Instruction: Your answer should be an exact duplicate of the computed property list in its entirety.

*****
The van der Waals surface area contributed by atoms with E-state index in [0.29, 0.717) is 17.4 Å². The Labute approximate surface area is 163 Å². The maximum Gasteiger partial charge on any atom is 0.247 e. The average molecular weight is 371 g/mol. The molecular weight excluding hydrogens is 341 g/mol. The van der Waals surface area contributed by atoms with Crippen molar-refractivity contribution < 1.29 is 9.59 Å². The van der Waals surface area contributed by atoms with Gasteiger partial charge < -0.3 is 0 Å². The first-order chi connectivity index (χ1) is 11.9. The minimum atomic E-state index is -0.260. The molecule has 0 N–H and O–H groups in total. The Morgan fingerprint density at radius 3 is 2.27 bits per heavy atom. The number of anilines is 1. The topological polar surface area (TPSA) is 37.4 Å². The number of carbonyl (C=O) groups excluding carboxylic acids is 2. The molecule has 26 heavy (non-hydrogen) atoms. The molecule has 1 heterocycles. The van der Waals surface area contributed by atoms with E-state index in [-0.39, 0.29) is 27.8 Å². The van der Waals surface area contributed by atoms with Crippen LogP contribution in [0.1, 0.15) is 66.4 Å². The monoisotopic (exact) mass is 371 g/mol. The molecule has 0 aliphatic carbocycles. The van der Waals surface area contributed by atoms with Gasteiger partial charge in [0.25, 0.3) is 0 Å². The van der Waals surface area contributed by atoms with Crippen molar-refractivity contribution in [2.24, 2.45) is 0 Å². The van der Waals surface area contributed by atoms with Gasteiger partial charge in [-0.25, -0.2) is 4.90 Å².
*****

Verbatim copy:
The van der Waals surface area contributed by atoms with E-state index in [0.29, 0.717) is 17.4 Å². The Labute approximate surface area is 163 Å². The maximum Gasteiger partial charge on any atom is 0.247 e. The average molecular weight is 371 g/mol. The molecular weight excluding hydrogens is 341 g/mol. The van der Waals surface area contributed by atoms with Crippen molar-refractivity contribution < 1.29 is 9.59 Å². The van der Waals surface area contributed by atoms with Gasteiger partial charge < -0.3 is 0 Å². The first-order chi connectivity index (χ1) is 11.9. The minimum atomic E-state index is -0.260. The molecule has 0 N–H and O–H groups in total. The Morgan fingerprint density at radius 3 is 2.27 bits per heavy atom. The number of anilines is 1. The topological polar surface area (TPSA) is 37.4 Å². The number of carbonyl (C=O) groups excluding carboxylic acids is 2. The molecule has 26 heavy (non-hydrogen) atoms. The molecule has 1 heterocycles. The van der Waals surface area contributed by atoms with E-state index in [-0.39, 0.29) is 27.8 Å². The van der Waals surface area contributed by atoms with Crippen LogP contribution in [0.1, 0.15) is 66.4 Å². The monoisotopic (exact) mass is 371 g/mol. The molecule has 0 aliphatic carbocycles. The van der Waals surface area contributed by atoms with Gasteiger partial charge in [0.25, 0.3) is 0 Å². The van der Waals surface area contributed by atoms with Crippen molar-refractivity contribution in [2.24, 2.45) is 0 Å². The van der Waals surface area contributed by atoms with Gasteiger partial charge in [-0.25, -0.2) is 4.90 Å².